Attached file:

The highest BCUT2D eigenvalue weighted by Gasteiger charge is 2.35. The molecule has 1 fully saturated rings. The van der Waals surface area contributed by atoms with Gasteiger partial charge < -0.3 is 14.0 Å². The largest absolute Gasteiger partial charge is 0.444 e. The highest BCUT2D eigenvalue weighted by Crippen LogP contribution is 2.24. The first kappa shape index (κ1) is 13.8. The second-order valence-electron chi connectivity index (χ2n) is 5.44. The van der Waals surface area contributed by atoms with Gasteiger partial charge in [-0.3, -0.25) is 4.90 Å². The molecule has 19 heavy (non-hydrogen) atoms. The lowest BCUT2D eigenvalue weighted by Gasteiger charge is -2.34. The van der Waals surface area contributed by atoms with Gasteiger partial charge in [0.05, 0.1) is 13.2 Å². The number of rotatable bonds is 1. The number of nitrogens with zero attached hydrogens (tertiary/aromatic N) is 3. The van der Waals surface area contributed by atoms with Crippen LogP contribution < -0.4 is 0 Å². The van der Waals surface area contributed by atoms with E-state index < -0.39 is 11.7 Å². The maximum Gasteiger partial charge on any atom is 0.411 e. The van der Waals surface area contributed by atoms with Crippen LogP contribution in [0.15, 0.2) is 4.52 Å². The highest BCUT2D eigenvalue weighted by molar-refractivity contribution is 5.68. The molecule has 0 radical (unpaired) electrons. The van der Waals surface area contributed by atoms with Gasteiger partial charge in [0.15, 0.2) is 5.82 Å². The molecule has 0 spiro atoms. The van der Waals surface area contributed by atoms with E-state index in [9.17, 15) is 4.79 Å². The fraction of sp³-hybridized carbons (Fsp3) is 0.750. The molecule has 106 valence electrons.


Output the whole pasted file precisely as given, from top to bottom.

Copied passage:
The highest BCUT2D eigenvalue weighted by Gasteiger charge is 2.35. The molecule has 1 fully saturated rings. The van der Waals surface area contributed by atoms with Gasteiger partial charge < -0.3 is 14.0 Å². The largest absolute Gasteiger partial charge is 0.444 e. The highest BCUT2D eigenvalue weighted by Crippen LogP contribution is 2.24. The first kappa shape index (κ1) is 13.8. The second-order valence-electron chi connectivity index (χ2n) is 5.44. The van der Waals surface area contributed by atoms with Gasteiger partial charge in [-0.3, -0.25) is 4.90 Å². The molecule has 19 heavy (non-hydrogen) atoms. The lowest BCUT2D eigenvalue weighted by Gasteiger charge is -2.34. The van der Waals surface area contributed by atoms with Gasteiger partial charge in [0.05, 0.1) is 13.2 Å². The number of rotatable bonds is 1. The number of nitrogens with zero attached hydrogens (tertiary/aromatic N) is 3. The van der Waals surface area contributed by atoms with Crippen LogP contribution < -0.4 is 0 Å². The van der Waals surface area contributed by atoms with E-state index < -0.39 is 11.7 Å². The maximum Gasteiger partial charge on any atom is 0.411 e. The van der Waals surface area contributed by atoms with Crippen LogP contribution in [0.15, 0.2) is 4.52 Å². The highest BCUT2D eigenvalue weighted by molar-refractivity contribution is 5.68. The molecule has 0 radical (unpaired) electrons. The van der Waals surface area contributed by atoms with Gasteiger partial charge in [0.15, 0.2) is 5.82 Å². The molecule has 0 spiro atoms. The van der Waals surface area contributed by atoms with E-state index in [9.17, 15) is 4.79 Å². The fraction of sp³-hybridized carbons (Fsp3) is 0.750. The molecule has 106 valence electrons.